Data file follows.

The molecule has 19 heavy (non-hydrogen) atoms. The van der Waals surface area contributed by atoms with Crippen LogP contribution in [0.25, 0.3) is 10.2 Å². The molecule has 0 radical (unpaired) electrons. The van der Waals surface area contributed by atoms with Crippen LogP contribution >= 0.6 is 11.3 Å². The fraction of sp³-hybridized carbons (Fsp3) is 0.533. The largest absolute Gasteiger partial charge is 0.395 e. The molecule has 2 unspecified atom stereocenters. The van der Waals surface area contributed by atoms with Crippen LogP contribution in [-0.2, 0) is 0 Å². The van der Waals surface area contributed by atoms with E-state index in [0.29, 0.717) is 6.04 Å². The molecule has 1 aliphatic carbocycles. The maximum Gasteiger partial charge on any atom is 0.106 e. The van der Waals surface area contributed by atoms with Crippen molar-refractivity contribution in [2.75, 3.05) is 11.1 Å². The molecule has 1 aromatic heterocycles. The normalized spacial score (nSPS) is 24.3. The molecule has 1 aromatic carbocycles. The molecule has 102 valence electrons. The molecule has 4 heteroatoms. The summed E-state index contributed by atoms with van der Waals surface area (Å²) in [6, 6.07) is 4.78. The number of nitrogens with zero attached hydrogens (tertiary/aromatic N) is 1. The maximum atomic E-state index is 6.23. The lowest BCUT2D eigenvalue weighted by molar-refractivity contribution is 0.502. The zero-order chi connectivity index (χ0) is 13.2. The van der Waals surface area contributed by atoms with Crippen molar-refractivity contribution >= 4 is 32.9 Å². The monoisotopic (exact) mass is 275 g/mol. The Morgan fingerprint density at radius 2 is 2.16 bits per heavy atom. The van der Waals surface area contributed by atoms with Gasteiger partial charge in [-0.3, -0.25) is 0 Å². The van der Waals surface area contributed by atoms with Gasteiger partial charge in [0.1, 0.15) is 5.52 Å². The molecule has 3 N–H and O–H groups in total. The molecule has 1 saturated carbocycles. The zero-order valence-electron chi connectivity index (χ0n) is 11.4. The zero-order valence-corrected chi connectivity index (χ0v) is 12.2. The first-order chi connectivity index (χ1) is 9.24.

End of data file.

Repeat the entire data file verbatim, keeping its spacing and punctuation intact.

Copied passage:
The molecule has 19 heavy (non-hydrogen) atoms. The van der Waals surface area contributed by atoms with Crippen LogP contribution in [0.25, 0.3) is 10.2 Å². The molecule has 0 radical (unpaired) electrons. The van der Waals surface area contributed by atoms with Crippen LogP contribution >= 0.6 is 11.3 Å². The fraction of sp³-hybridized carbons (Fsp3) is 0.533. The largest absolute Gasteiger partial charge is 0.395 e. The molecule has 2 unspecified atom stereocenters. The van der Waals surface area contributed by atoms with Crippen LogP contribution in [-0.2, 0) is 0 Å². The van der Waals surface area contributed by atoms with E-state index in [0.29, 0.717) is 6.04 Å². The molecule has 1 aliphatic carbocycles. The maximum Gasteiger partial charge on any atom is 0.106 e. The van der Waals surface area contributed by atoms with Crippen molar-refractivity contribution in [2.75, 3.05) is 11.1 Å². The molecule has 1 aromatic heterocycles. The normalized spacial score (nSPS) is 24.3. The molecule has 1 aromatic carbocycles. The molecule has 102 valence electrons. The molecule has 4 heteroatoms. The summed E-state index contributed by atoms with van der Waals surface area (Å²) in [6, 6.07) is 4.78. The number of nitrogens with zero attached hydrogens (tertiary/aromatic N) is 1. The maximum atomic E-state index is 6.23. The lowest BCUT2D eigenvalue weighted by molar-refractivity contribution is 0.502. The zero-order chi connectivity index (χ0) is 13.2. The van der Waals surface area contributed by atoms with Crippen molar-refractivity contribution >= 4 is 32.9 Å². The monoisotopic (exact) mass is 275 g/mol. The Morgan fingerprint density at radius 2 is 2.16 bits per heavy atom. The van der Waals surface area contributed by atoms with Gasteiger partial charge in [-0.3, -0.25) is 0 Å². The van der Waals surface area contributed by atoms with Gasteiger partial charge in [0.1, 0.15) is 5.52 Å². The molecule has 3 N–H and O–H groups in total. The molecule has 1 saturated carbocycles. The zero-order valence-electron chi connectivity index (χ0n) is 11.4. The zero-order valence-corrected chi connectivity index (χ0v) is 12.2. The first-order chi connectivity index (χ1) is 9.24.